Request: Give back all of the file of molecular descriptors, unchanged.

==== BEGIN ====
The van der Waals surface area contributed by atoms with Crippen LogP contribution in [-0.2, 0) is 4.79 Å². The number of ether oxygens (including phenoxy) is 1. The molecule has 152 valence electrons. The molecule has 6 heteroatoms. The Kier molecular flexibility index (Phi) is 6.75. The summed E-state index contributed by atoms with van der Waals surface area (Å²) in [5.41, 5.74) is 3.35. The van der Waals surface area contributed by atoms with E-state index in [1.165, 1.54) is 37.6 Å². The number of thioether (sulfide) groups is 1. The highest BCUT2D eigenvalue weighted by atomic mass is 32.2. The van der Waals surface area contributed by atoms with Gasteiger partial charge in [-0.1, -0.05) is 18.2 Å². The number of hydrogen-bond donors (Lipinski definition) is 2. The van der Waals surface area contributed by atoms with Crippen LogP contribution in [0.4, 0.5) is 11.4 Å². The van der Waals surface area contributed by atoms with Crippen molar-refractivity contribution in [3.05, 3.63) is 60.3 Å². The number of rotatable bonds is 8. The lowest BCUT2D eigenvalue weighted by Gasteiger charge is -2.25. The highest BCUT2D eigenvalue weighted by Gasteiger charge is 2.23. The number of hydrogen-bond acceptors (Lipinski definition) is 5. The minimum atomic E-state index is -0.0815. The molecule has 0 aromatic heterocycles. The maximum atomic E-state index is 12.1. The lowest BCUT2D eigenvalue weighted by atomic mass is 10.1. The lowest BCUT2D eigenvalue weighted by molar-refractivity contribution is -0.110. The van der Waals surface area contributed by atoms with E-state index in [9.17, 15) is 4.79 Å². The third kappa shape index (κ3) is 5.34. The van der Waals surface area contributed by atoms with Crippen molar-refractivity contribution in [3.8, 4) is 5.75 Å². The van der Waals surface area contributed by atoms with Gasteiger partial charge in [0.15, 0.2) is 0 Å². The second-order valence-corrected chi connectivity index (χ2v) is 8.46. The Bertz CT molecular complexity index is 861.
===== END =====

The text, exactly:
The van der Waals surface area contributed by atoms with Crippen LogP contribution in [-0.2, 0) is 4.79 Å². The number of ether oxygens (including phenoxy) is 1. The molecule has 152 valence electrons. The molecule has 6 heteroatoms. The Kier molecular flexibility index (Phi) is 6.75. The summed E-state index contributed by atoms with van der Waals surface area (Å²) in [5.41, 5.74) is 3.35. The van der Waals surface area contributed by atoms with E-state index in [1.165, 1.54) is 37.6 Å². The number of thioether (sulfide) groups is 1. The highest BCUT2D eigenvalue weighted by atomic mass is 32.2. The van der Waals surface area contributed by atoms with Gasteiger partial charge in [-0.1, -0.05) is 18.2 Å². The number of hydrogen-bond donors (Lipinski definition) is 2. The van der Waals surface area contributed by atoms with Crippen LogP contribution in [0.4, 0.5) is 11.4 Å². The van der Waals surface area contributed by atoms with Crippen molar-refractivity contribution in [3.05, 3.63) is 60.3 Å². The number of rotatable bonds is 8. The lowest BCUT2D eigenvalue weighted by Gasteiger charge is -2.25. The highest BCUT2D eigenvalue weighted by Gasteiger charge is 2.23. The number of hydrogen-bond acceptors (Lipinski definition) is 5. The minimum atomic E-state index is -0.0815. The molecule has 0 aromatic heterocycles. The maximum atomic E-state index is 12.1. The lowest BCUT2D eigenvalue weighted by atomic mass is 10.1. The lowest BCUT2D eigenvalue weighted by molar-refractivity contribution is -0.110. The van der Waals surface area contributed by atoms with E-state index in [9.17, 15) is 4.79 Å². The third kappa shape index (κ3) is 5.34. The van der Waals surface area contributed by atoms with Crippen molar-refractivity contribution in [3.8, 4) is 5.75 Å². The van der Waals surface area contributed by atoms with Gasteiger partial charge in [0.15, 0.2) is 0 Å². The second-order valence-corrected chi connectivity index (χ2v) is 8.46. The Bertz CT molecular complexity index is 861.